Nonsmokers who share the same atmosphere with smokers should open lawsuits against smokers, seeking compensation for the damages they suffer. If the smoker is a father, his nonsmoking wife or children should be able to launch such a lawsuit.” One week after this conversation, I completely accepted what he said and even found some evidence in Islamic law to support his argument, but when I first heard it, it had sounded so new and surprising to me. Not only me, but others were also surprised. The silence that followed this mind-blowing assertion assumed another question: “Isn’t this a very radical argument?” He retorted, “If it is, then I have other radical ideas as well.” In the elegant style of what older people call a “wise answer,” this meant, “No, it is not radical.”

What he said when we further inquired into his assertion, asking: “What are those other radical ideas, then?” forms the basis of this article on husbands’ beating their wives. “For instance,” said Mr. Gülen, “I would suggest that women beaten by their husbands should seek a divorce if they have no children.” This proposition was as shocking as the first one about suing a smoking father. This is because in terms of Islamic law, this represents a judicial opinion about divorce. In other words, a husband beating his wife may serve as a reason for an action to be brought by the wife seeking divorce. However, in classical or modern literature on Islamic law, you cannot find any reference to a woman being beaten by her husband as a legitimate reason for divorce. If you find this sentence too generalizing, then I can at least say that in my studies of Islamic law, I have not come across any approach to Islamic law that regards a husband beating his wife as an acceptable reason for divorce. On the contrary, I have read some rulings that have suggested that if the wife is the source of marital discord, the wife may be slightly beaten by her husband for the sake of a continuation of familial union and a reintroduction of peace.

However, his words should be not interpreted to imply that those women who have children should not divorce but continue to be beaten. Here, the important point is that beating can serve as a justification for a divorce. Naturally, the final decision about whether to bring about a divorce will be taken by the woman.

Mr. Gülen continued: “Is a husband beating his wife any different from the philosophy that upholds the strong oppressing the weak? Can you provide me with an example from the Prophet’s life showing that he, peace and blessing be upon him, beat his wives even slightly? Did Abu Bakr, Umar or other companions of the Prophet ever slap their wives after they became Muslims? Then, we can say that they abandoned everything that belonged to the time of complete ignorance.”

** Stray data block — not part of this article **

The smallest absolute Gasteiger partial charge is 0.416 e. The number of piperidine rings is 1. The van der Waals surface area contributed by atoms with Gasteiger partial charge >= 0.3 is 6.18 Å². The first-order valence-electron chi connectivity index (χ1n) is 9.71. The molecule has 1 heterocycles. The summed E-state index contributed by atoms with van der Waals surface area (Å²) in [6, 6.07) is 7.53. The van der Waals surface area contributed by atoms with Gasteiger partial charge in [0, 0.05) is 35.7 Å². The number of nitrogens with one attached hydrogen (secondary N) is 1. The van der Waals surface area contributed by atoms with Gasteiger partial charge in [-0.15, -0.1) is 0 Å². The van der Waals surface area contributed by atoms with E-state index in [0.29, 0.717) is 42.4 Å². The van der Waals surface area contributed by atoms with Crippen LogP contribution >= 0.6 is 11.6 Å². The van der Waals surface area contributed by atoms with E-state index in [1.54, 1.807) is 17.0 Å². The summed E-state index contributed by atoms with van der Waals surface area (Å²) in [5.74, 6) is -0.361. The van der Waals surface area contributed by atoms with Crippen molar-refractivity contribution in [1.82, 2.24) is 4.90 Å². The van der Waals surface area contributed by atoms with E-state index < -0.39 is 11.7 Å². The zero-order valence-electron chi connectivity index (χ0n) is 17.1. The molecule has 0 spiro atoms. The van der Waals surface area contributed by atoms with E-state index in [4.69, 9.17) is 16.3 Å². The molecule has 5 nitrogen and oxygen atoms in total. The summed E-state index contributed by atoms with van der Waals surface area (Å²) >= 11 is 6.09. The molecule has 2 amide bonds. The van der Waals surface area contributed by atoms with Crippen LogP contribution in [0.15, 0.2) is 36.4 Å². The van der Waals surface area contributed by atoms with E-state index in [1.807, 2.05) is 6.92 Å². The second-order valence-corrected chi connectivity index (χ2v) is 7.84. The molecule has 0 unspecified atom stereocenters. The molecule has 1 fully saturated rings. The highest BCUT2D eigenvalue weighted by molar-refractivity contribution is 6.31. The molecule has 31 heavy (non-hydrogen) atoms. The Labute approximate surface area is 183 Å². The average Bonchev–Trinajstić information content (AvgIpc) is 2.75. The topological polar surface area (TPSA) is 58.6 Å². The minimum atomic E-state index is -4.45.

We knew that our Prophet did not ever touch his wives in anger, but this was the first time when it was interpreted in connection with the philosophy of “the strong oppress the weak.” Furthermore, saying that Abu Bakr and Umar did not slap their wives because of the fact that they became Muslims was another important point.

Was that all? No. He also divulged more shocking ideas. Smiling, he said: “Additionally, women who are beaten by their husbands could attend judo, karate or tae kwon do courses, and if her husband gave her one slap, she could return two.” Seeing his smile, you might perceive his words as a joke, but what comes after these sentences gives no room for this thought. “Beating is an unjustifiable physical attack and is a crime. Defending yourself against this attack is legitimate. Moreover, failure to defend yourself is another crime,” he said.

No one should be fooled by the content of these ideas, just because they are being expressed in a friendly conservation. These ideas contain profound meanings that may inspire new rulings in Islamic law and nurture solutions to our unsolvable social problems with an emphasis on the role of religion. However, this approach should not be mixed solely with a feminist perspective. There are other vital issues that should be taken into consideration about the incompatibilities that have paved the way for physical force. A loss of mutual respect and love between spouses is one of these factors, but we need another article to discuss it.

Source: Today's Zaman , Oct. 28, 2008